Community Raises Concerns Over High Rise Development At Bannisters

Community members in opposition to the Bannisters Development. Photo: Marian Sampson.


IT is almost 11 years since the original development of the Bannisters was approved by the State Government.

An extension for the project was granted in 2016 and now the community has been advised that Bannisters are planning to proceed with four alterations to the plans.

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However tempers are boiling as the community wants a true consultation and briefing on the project.

One thing is clear: there are aspects of the documents of the concept plan that Bannisters representative Peter Bacon has stated are no longer valid.

Members of several community groups met last week and spoke with Peter Bacon on the changes to the approval which are being sought.

Originally the community was given ten days to comment on changes to the application.

Peter Bacon told News Of The Area, “The development is approved.”

Members of the community challenged Mr Bacon and asked for a community consultation.

There are four modifications that need to be approved.

“The building height is increasing by 600mm; increasing car spaces from 275 to 310; increasing hotel rooms from 84 to 90; and changed the serviced apartments to permanent residences.

“I want to focus on facts, I don’t want people lying… I am here to argue facts, enough fiction,” he said.

Members of the public voiced their concerns about over development and loss of koala habitat.

Members of the community asked Mr Bacon to provide the community with a presentation outlining the whole development.

Newly elected East Ward Councillor Leah Anderson told News Of The Area, “In relation to funds from the development that go to Council she would like to see consultation with the community and look at where the funds should be allocated in things like roads, parking, pathways, pedestrian crossings.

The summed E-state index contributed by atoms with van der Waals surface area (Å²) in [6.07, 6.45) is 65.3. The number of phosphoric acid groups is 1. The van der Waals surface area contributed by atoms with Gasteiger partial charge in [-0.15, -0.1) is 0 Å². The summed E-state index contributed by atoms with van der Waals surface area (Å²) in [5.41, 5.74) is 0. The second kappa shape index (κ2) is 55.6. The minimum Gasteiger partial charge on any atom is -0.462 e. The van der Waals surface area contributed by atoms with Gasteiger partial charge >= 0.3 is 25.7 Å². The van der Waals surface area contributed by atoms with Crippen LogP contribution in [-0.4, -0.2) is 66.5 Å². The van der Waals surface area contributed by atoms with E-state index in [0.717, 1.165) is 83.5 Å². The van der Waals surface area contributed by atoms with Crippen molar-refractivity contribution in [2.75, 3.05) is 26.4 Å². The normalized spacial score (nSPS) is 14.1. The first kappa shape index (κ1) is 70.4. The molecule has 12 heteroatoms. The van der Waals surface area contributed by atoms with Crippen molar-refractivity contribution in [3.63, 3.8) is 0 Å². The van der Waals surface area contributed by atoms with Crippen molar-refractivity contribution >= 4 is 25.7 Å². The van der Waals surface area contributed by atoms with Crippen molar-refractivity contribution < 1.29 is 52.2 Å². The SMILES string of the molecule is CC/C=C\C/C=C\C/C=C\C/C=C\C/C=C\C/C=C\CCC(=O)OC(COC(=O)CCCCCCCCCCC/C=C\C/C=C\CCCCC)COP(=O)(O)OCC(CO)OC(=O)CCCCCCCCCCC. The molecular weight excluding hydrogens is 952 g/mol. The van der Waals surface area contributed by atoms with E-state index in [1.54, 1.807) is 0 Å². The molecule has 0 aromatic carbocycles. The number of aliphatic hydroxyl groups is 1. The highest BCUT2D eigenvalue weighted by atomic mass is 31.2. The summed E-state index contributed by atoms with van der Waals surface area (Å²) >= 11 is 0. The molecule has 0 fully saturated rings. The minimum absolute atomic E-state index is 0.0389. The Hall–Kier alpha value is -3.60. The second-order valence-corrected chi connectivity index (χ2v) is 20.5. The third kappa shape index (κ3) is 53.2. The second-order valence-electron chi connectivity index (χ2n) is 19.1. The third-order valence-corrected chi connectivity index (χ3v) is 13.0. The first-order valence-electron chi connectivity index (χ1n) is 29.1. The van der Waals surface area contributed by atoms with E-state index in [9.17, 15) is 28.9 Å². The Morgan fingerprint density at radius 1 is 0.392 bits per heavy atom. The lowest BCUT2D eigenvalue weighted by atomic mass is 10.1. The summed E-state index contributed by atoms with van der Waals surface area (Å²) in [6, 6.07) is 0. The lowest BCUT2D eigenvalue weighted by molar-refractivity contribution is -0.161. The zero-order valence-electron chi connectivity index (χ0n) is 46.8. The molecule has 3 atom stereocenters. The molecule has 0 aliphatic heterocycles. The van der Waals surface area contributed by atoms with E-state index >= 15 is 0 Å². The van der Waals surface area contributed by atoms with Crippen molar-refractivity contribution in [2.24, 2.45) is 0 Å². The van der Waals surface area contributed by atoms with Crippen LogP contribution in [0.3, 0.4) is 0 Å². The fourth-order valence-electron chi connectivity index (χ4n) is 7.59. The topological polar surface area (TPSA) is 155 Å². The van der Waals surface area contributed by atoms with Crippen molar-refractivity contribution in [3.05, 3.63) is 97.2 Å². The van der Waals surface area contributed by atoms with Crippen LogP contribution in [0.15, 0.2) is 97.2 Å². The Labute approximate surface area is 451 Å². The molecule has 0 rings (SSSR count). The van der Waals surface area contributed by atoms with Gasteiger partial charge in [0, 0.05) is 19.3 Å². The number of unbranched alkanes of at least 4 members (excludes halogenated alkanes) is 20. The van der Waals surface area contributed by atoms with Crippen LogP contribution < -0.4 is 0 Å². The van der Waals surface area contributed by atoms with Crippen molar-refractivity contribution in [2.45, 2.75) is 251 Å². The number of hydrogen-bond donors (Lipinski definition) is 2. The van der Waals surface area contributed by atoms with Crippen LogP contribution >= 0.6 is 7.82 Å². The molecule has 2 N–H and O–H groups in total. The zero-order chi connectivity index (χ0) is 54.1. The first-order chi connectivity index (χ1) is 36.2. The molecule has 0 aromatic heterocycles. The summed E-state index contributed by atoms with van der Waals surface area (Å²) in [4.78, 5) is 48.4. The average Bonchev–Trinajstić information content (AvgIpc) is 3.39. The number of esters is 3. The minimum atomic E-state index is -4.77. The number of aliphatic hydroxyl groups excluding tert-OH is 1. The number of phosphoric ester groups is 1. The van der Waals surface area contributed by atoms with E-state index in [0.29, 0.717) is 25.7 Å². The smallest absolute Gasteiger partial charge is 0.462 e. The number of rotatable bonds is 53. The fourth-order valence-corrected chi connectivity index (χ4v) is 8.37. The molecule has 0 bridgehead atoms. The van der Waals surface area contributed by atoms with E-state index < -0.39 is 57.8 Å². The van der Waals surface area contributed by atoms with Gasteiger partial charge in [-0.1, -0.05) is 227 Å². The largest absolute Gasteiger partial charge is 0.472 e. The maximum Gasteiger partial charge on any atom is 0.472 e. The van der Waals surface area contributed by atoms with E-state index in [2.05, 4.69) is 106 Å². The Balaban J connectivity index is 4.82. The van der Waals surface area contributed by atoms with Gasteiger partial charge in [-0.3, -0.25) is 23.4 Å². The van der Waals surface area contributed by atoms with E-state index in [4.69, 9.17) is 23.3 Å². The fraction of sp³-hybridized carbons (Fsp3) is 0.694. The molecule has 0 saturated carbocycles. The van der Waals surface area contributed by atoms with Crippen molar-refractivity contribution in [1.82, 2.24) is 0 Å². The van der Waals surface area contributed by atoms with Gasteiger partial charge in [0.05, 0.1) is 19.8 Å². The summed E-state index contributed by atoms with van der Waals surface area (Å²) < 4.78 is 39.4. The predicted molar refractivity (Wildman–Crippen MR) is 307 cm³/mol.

“It comes back to transparency, and the funds should be spent in the area to address the concerns that the community has around the impact of the development.”

Mr Bacon discussed the need for community concerns to be addressed.

“We all need to work together on this.

“It is a community effort.”

He went on to confirm that the wildlife and koala corridor on the foreshore would be preserved, stating that the trees provide the property with protection from prevailing winds.

“It is an over $100 million dollar development which will create an iconic hero product, it will be the only one of its kind between Sydney and Byron Bay offering a 5 and 6 star hotel and conference facility.

“It’s going to create 250 plus construction jobs and 150-160 professional hospitality jobs.”

While the concept plan states that there is a retail precinct as part of the development, Mr Bacon stated, “There is no retail, we are a food and beverage operation.”

Similarly he refuted the blasting of rock which is also included in the concept plan.

The deadline for the community to comment on the modifications to the application has been extended until 21 January and Mr Bacon has agreed to deliver an overview of the project to the community.

Cherylle Stone challenged the validity of the application stating, “The community was never fully consulted on the development and the extension of the development needs to go back to community consultation to ensure that the community and region is best served by the development and ensuring that community concerns are addressed.”

She went on to say, “Bannisters has a track record of patrons parking on public land, destroying koala habitat and not responding to community needs, this has made the community more concerned about the proposed development.”




Bannister’s Peter Bacon. Photo: Marian Sampson.

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